The temp agency reported I had turned down work to the state of New Jersey. I received notification that, not only would my unemployment benefits halt immediately, but they were billing me for all of the unemployment benefits I had already received– the money I had already spent on bills.

Thankfully, there were a couple of opportunities that were in progress. One was door-to-door sales, which was very outside of my comfort zone, but I knew I would gain great training and skills that I would apply to my eventual recruiting career. It was commission only, and was back in Pennsylvania, so I had to move. The other opportunity was advertising sales for a newspaper, and it required that I work six days a week including holidays, and didn’t pay as well as most of the temp jobs that I had worked. Additionally, it offered very little room for growth (I doubt if this newspaper is even still around).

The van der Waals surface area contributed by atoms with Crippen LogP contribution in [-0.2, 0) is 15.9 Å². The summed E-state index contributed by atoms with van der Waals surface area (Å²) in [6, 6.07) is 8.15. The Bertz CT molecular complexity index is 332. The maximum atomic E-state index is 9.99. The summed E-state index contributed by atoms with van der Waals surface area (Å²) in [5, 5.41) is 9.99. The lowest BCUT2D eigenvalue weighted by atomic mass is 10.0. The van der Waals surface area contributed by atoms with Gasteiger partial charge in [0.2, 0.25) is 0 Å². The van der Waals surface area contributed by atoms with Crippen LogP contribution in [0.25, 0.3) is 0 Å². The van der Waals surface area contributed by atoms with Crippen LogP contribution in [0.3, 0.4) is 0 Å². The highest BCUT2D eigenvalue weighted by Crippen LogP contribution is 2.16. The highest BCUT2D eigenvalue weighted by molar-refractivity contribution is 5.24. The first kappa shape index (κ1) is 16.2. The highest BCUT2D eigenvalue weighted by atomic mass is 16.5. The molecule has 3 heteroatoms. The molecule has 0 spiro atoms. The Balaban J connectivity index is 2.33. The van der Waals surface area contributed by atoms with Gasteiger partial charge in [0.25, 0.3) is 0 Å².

While I relocated myself back home to live with my bachelor father, I complied with the appeals process for the state of New Jersey. If you have ever moved you know how chaotic that time can be. Imagine the additional administrative burden of dealing with state government, learning and starting a new job where income is only earned if you make a sale, and I was wrapping up a nearly two-year relationship that had gone south.

I am so thankful that I kept great records of every company to which I applied and every follow-up action that I took, because I was attempting to prove to the state that I was only denying short-term work because it inhibited my ability to look for long-term work. Being able to show the state all of my efforts proved my case.